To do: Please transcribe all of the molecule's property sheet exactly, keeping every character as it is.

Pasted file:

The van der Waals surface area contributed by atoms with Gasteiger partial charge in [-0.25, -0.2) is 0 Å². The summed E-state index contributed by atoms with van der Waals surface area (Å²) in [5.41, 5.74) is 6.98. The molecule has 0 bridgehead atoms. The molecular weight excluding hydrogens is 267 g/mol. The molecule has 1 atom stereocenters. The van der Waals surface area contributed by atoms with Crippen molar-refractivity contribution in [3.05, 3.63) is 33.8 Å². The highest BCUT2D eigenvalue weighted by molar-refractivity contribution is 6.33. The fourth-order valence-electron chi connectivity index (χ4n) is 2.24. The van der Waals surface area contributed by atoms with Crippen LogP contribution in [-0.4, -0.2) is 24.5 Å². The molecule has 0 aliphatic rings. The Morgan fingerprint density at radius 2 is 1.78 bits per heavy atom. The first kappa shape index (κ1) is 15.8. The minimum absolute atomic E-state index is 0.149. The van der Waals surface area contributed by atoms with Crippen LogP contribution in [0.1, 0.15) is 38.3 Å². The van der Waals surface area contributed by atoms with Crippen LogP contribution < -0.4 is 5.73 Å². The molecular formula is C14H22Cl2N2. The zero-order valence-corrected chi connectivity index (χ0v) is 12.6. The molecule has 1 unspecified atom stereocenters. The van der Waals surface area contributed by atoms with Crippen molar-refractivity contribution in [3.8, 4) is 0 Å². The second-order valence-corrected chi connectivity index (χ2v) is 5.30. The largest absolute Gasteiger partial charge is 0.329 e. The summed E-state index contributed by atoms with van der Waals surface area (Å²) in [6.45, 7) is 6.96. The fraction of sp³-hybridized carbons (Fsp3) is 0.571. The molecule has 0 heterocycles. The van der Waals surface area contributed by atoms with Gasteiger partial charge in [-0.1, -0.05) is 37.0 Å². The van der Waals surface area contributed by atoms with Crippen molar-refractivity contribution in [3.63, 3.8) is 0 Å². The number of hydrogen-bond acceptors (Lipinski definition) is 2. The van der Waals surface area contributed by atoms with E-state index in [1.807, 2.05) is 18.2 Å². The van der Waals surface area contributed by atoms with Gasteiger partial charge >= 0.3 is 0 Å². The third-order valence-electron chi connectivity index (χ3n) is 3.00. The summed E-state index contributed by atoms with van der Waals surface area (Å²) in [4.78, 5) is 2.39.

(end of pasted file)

The van der Waals surface area contributed by atoms with Gasteiger partial charge in [-0.25, -0.2) is 0 Å². The summed E-state index contributed by atoms with van der Waals surface area (Å²) in [5.41, 5.74) is 6.98. The molecule has 0 bridgehead atoms. The molecular weight excluding hydrogens is 267 g/mol. The molecule has 1 atom stereocenters. The van der Waals surface area contributed by atoms with Crippen molar-refractivity contribution in [3.05, 3.63) is 33.8 Å². The highest BCUT2D eigenvalue weighted by molar-refractivity contribution is 6.33. The fourth-order valence-electron chi connectivity index (χ4n) is 2.24. The van der Waals surface area contributed by atoms with Crippen LogP contribution in [-0.4, -0.2) is 24.5 Å². The molecule has 0 aliphatic rings. The Morgan fingerprint density at radius 2 is 1.78 bits per heavy atom. The first kappa shape index (κ1) is 15.8. The minimum absolute atomic E-state index is 0.149. The van der Waals surface area contributed by atoms with Crippen LogP contribution in [0.1, 0.15) is 38.3 Å². The van der Waals surface area contributed by atoms with Crippen LogP contribution < -0.4 is 5.73 Å². The molecular formula is C14H22Cl2N2. The zero-order valence-corrected chi connectivity index (χ0v) is 12.6. The molecule has 1 unspecified atom stereocenters. The van der Waals surface area contributed by atoms with Crippen molar-refractivity contribution in [3.8, 4) is 0 Å². The second-order valence-corrected chi connectivity index (χ2v) is 5.30. The largest absolute Gasteiger partial charge is 0.329 e. The summed E-state index contributed by atoms with van der Waals surface area (Å²) in [6.45, 7) is 6.96. The fraction of sp³-hybridized carbons (Fsp3) is 0.571. The molecule has 0 heterocycles. The van der Waals surface area contributed by atoms with Gasteiger partial charge in [-0.1, -0.05) is 37.0 Å². The van der Waals surface area contributed by atoms with Crippen molar-refractivity contribution in [3.63, 3.8) is 0 Å². The number of hydrogen-bond acceptors (Lipinski definition) is 2. The van der Waals surface area contributed by atoms with E-state index in [1.807, 2.05) is 18.2 Å². The van der Waals surface area contributed by atoms with Gasteiger partial charge >= 0.3 is 0 Å². The third-order valence-electron chi connectivity index (χ3n) is 3.00. The summed E-state index contributed by atoms with van der Waals surface area (Å²) in [4.78, 5) is 2.39.